Fall arrives on Gastineau Peak

Posted: Friday, September 10, 2010

Early September, and fall has been here for a couple of weeks already. Cottonwood leaves are turning gold, and alder leaves are drifting down into dull, brown heaps. Fireweed has gone to seed, except for a few stragglers that bloomed late. Even the air echoes a similar story.

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Courtesy Of David Bergeson
Courtesy Of David Bergeson

In the wildlife world, warblers are on the move. Mixed-species flocks of little birds flit through the alders and willows. Townsend's warblers in fall plumage hobnob with chickadees, orange-crowned warblers and two species of kinglets, along the banks of Montana Creek. Near Steep Creek, orange-crowns forage with chickadees, kinglets and myrtle warblers. The birds move rapidly among the branches, feeding on tiny insects. The warblers and ruby-crowned kinglets are headed south for the winter, but golden-crowned kinglets and chickadees stay to tough it out. Two cedar waxwings pass quickly through, not part of a flock.

One cloudy day, the Parks and Recreation hiking group headed for Gastineau Peak. As usual, some started at the Basin Road trailhead and came up through the mud, while others just took the tram, joining forces at the upper tram terminal. As we went up toward Gold Ridge, the clouds settled in around us, restricting visibility to a narrow strip along the trail.

Wildlife viewing was therefore very limited. We saw one marmot just below the trail, looking up at our ghostly forms with apparent puzzlement. I saw the tails of three robins disappear into the mists, and an unidentified sparrow dove into a conifer thicket. And that was it for wildlife.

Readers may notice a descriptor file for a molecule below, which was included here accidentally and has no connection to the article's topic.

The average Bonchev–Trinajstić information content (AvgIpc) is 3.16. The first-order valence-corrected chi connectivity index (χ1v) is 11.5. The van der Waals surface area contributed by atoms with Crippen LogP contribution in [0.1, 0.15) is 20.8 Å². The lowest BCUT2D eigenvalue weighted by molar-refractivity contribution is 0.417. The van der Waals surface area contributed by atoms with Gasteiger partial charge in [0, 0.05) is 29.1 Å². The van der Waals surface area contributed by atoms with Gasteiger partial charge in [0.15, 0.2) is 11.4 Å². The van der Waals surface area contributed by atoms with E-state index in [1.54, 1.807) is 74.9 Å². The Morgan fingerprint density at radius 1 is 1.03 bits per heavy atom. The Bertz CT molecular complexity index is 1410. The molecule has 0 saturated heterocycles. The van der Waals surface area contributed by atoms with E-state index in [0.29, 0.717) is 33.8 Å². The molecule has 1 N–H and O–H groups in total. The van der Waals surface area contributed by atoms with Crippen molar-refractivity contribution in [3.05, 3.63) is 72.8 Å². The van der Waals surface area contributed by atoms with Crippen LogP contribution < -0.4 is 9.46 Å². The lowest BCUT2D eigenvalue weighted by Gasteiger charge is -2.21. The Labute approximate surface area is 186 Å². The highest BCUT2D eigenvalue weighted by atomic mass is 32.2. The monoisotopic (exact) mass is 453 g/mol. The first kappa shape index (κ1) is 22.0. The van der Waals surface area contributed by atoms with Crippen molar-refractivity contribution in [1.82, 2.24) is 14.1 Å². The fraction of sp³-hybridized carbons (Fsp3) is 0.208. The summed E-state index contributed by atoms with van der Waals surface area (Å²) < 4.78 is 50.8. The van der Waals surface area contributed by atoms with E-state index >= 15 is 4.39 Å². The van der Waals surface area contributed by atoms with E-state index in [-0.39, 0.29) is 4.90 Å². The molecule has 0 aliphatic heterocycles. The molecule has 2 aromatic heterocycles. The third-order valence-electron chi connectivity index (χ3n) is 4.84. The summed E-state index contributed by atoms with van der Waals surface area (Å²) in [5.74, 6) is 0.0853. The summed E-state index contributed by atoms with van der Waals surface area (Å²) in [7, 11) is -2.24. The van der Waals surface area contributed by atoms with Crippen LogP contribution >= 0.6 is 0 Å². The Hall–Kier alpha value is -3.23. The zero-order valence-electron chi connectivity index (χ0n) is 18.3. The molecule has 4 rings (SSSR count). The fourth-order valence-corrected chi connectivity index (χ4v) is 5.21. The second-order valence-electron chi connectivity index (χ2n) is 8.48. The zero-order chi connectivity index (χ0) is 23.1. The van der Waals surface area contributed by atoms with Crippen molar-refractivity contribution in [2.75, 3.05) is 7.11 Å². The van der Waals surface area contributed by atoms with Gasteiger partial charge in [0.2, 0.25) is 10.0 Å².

Deer cabbage, avens and blueberry leaves were coming into their fall hues. Most of the flowers were finished, although there were a few valerian, monkshood and moss campion to be seen, and some broad-petaled gentians, which almost glowed in the mist. Partridgefoot and the hardy little harebells were still doing well.

Our goal was Gastineau Peak, and we wound up the rocky trail in the clouds. No vistas rewarded us, of course, and the wind was rising rapidly. So, after reaching the peak, we back-tracked to the junction with Gold Ridge and huddled in the lee of a bank by a dried-up pond to gobble a quick lunch. A small gray and white, very tired butterfly wobbled across the stones at our feet and took temporary refuge on a wet pant leg.

Back on the trail, we were slammed with a sudden, driving, sleety rain, and gusting winds stiff enough to make balance sometimes dicey. Nothing for it, just put your head down (and your hood up), put one foot in front of the other, and make rueful jokes as the rain found its way inside your raingear. We wondered if the tram would still be operating.

This lasted all too long. When we got down near the windsock, the curtains parted and we had a good view of Bear Valley, in all shades of green, with the little creek calmly flowing through it. Downtown appeared. No more worries about whether or not the tram was running. From there on, it was cake.

As we left the lower tram terminal in our sodden, wind-blown state, a tourist remarked that he wished he were where we had been! He persisted, even after I told him what it had been like. Poor guy, he must have been very bored. Hmmm, maybe it was OK, after all! We were, in fact, glad we went, but hot showers and hot tea were sounding really good!

• Mary F. Willson is a retired professor of ecology.



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